“Literature does not only create scope for aesthetic experimentation – it also shows us new worlds and other points of view,” Maas said in his speech at the opening of the event. That is more important now than ever before, as we live in a society where digital technology is ubiquitous. “Digital transformation has indeed long since reached each and every part of our lives,” Maas said, and social networks play a major role. This development provides huge opportunities as regards knowledge, transparency and civic ownership, as well as in the peaceful revolution in the Sudan.
Flip side of the digital revolution
However, Maas continued, there is also a flip side to the digital revolution. “Let’s not forget that major changes also give rise to a desire for affirmation and a sense of belonging; a desire for boundaries, which always means a certain amount of exclusion; a desire for absolute truths.” This desire can boost the appeal of simplistic populist answers and lead to a lack of interaction with people whose opinions differ from one’s own.
“It is high time that we discuss, disagree, think laterally and argue”
Maas said that literature can help us to “emerge from this comfort zone where we all think alike”.
In a world that craves fast and simple answers, the slow power of literature helps to protect us from authoritarian reflexes, isolationism and simplistic answers. Reading also means taking on other people’s points of view. And that means accepting and experiencing ambiguity. No matter how paradoxical it may sound, we leave our bubble when we read. If literature is able to burst our bubbles, then reading truly becomes a revolutionary act. That is why the question of whether and how we support literature and its authors and translators is not purely a matter for cultural policy, but a crucial task for society.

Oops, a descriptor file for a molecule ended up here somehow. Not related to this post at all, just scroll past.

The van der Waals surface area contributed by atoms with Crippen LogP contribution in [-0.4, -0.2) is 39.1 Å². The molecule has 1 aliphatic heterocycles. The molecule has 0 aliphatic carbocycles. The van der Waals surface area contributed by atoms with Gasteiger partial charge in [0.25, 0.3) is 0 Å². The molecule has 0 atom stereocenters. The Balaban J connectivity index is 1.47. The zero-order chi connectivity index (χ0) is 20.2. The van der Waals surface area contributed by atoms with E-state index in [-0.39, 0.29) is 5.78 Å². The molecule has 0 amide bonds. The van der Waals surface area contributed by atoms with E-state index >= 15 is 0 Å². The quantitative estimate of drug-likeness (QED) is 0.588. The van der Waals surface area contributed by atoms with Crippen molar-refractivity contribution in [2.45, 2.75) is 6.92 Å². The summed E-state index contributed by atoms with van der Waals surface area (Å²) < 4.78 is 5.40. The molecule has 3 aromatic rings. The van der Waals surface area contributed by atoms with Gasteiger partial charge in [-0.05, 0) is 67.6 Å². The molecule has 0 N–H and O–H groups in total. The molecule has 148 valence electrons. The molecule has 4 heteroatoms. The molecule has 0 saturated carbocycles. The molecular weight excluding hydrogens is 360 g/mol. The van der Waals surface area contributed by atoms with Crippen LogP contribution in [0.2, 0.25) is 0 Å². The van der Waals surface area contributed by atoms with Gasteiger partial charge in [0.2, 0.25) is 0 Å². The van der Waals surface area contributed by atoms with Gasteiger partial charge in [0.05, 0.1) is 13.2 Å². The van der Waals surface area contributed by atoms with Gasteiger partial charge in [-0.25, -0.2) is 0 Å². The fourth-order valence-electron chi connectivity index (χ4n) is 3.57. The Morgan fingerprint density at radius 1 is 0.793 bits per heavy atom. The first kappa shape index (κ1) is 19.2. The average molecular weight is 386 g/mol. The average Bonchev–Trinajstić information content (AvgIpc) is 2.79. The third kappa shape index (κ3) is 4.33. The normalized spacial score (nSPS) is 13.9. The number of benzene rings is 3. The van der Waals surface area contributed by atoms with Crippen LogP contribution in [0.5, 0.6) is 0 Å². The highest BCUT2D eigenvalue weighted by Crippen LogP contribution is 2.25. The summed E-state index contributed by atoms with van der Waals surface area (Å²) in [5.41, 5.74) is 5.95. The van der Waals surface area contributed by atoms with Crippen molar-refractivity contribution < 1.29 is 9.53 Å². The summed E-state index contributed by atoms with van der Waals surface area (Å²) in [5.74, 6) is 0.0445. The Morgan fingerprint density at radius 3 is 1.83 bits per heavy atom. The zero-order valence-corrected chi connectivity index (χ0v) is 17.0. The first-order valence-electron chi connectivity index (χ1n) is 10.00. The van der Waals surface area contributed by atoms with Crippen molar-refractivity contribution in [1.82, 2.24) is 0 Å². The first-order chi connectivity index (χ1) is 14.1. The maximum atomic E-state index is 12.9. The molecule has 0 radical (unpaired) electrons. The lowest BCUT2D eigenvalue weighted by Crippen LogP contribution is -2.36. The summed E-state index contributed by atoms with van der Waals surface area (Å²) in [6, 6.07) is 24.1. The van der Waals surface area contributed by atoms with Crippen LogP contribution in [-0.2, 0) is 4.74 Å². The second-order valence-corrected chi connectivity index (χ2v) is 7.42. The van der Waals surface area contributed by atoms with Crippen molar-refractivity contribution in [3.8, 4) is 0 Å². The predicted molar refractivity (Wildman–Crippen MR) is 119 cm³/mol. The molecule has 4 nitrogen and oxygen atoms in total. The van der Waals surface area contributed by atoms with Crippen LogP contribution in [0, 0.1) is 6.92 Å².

Hjertelig velkommen, Norge!
In a very practical way, the Frankfurt Book Fair also helps people to discover new worlds. Every year since 1976, one country has been Guest of Honour at the event and presented its literature and culture. Norway is this year’s Guest of Honour. Norwegian authors – be they Henrik Ibsen, Maja Lunde or Jo Nesbø – are very popular with German readers. “Norway relies on the power of literature,” Maas said. On average, Norwegians read an impressive 15 books per year. Moreover, the country has produced three Nobel Literature laureates. Norway does more than almost any other country to support the export of its literature.
A major cultural event and the world’s largest book fair
With over 7500 exhibitors from more than 100 countries and around 285,000 visitors, the Frankfurt Book Fair is the largest book fair in the world. It has taken place in October every year since 1949.